All the people who have not looked deeply into the question have this question. If Android Linux, why don't Android Apps run in desktop distros like Debian, Ubuntu, Manjaro, Fedora, etc?
In addition to answering this question, today you will meet the project Anbox, which has exactly this goal.
This week I received several messages about the Anbox, whether by email, Facebook, Twitter, channel and even in person, believe it or not, this software has caught the attention of people for its proposal. Briefly taking the technical side, Anbox allows you to run Android applications on your desktop Linux distribution "almost" natively.
Honestly, as long as it works well, I don't care about the technical definition of native or no, the same goes for Wine with Windows Apps.
As I do not like to simply put things "out of nowhere" here for you, I decided to do several tests before, but before we talk about it, let me answer the question raised at the beginning of the article. If Android is also Linux, why doesn't your distro run Apps from the "little robot system?"
Let's see from the image above that was taken directly from the Android site, what is your Desktop distro similar to with Android? If you looked at the red brick, the Kernel, then you got it right. If you follow Diolinux on the YouTube channel, on social networks, etc., must have realized what the most repeated phrase should have been: "Linux a Kernel"Nothing but that. Well, in fact that's right, Just to emphasize.
Linux distributions are operating systems (for desktops, smartphones, servers, IoT, etc.) that use the Linux kernel as a design base. The so-called "Desktop Linux" follows a certain pattern that goes beyond simply using the Linux kernel only, but other libraries, tools, graphics servers, sound servers are common across distros, so programs running on Ubuntu often run. in Fedora, programs that run on Manjaro usually run on openSUSE and so on. Many of these tools originate from the GNU project (and many others, too), such as Bash himself, which is very popular in many (almost all) districts, including Apple's macOS.
The different Android. It also uses the Linux kernel, as well as its desktop distro, but what comes above the kernel is different from a common "Linux desktop" system. These are different libraries and frameworks, and since Kernel by itself runs nothing (the function of Kernel bridging applications and hardware), we have this incompatibility. Just because Ubuntu and Android share the same kind of kernel doesn't make them run the same kind of application. Simply put, basically that. The Smartphones Kernel is also commonly built only with the device drivers and features that the Smartphone itself has, trying to optimize the system and make it faster, so that the Android that Samsung uses on Galaxy you can install on Moto Z, and vice versa, with this rule being true for almost any manufacturer, I'm just giving an example.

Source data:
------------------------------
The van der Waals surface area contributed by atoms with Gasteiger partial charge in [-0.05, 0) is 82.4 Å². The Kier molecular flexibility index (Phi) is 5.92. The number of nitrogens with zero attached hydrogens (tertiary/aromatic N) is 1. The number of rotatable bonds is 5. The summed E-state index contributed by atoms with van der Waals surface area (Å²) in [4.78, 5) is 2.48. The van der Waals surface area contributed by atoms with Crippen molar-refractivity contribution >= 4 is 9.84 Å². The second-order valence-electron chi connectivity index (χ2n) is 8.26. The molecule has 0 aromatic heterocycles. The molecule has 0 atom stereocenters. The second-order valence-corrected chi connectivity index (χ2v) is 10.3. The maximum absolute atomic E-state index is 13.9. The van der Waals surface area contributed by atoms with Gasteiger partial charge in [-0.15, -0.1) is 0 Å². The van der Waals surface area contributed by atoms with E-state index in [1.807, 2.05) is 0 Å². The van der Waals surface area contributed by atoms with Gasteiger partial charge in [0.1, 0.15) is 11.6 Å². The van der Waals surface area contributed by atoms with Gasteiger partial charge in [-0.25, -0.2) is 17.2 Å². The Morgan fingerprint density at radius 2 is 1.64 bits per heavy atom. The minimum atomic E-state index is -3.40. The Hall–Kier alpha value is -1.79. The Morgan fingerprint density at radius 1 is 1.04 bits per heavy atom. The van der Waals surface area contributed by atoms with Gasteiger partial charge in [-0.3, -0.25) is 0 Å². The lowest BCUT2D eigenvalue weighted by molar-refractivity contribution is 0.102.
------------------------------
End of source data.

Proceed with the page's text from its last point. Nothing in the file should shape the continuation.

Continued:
The same is true between macOS applications and BSD kernel systems, although Darwin (macOS kernel) has its reasons in BSD, the "running part" of different system applications, leading to incompatibility.
Now that comes Anbox
Anbox is a very clever name that expresses compactly how the project works. Anbox, Android in a Box Since the operation of the project consists of using a container to run the system.
When I first read about Anbox, I remembered the Shashlik, do you remember? But reading a little more about the project I found that they work in very different ways. While projects like Shashlik are others available for Linux to run Android Apps like Genymotion (Genymobile), where an Android system with its own emulated kernel and applications are run this way, in the case of Anbox, it promotes a different abstraction layer using the system kernel itself, which, according to the developers, ensures a better integration with the system itself.
Anbox does not virtualize Android, it simply creates this compatibility with the features needed to make Apps run on the distribution's own Linux kernel.
This video was produced by Anbox developers themselves and shows what the program would work like in practice.
It didn't work out so well … at least for me
Alright, as it is on the site itself, Anbox is still an alpha, so there's a lot of work to come yet, but I really couldn't even get it right, I installed it, but the program just doesn't run.
Theoretically, Anbox was tested on Ubuntu 16.04 LTS through Snap packages and so it should work, by the way, this is the main distribution form of the program. No Shell Script, no deb or rpm, no PPA, no Flatpak (for now), just via Snap.
Well, I tried … I swear!
I used Ubuntu 16.04 LTS, I used Ubuntu 16.10, Ubuntu 17.04, Deepin 15.4 RC2 and Manjaro 17, I tried to use Snap package on all and had the same result, nothing.
How Anbox code is on Git, the Arch guys already "moved the chopsticks" and we have a version of Anbox's AUR, look for the "anbox-git" package, but this one didn't work.
So, I invite you to test, if you make it work, it would be great if you shared through the comments your results and how you did to run Anbox too.
Theoretically, you need to install snap:
sudo snap install anbox-installer
And once installed, you need to run it:
snap run anbox-installer
You will need to enter the number "1" in the Script to choose the install option and then you will need to type in uppercase "I AGREE" to accept the program terms, if all goes well, you will have Anbox in your system menu. Until here I have always arrived, but I could never open it.
Anyway, a project that promises, if we can get this integration to be great, many more applications will be available for Linux in destkops as well.
It's worth keeping an eye on, see you next time!
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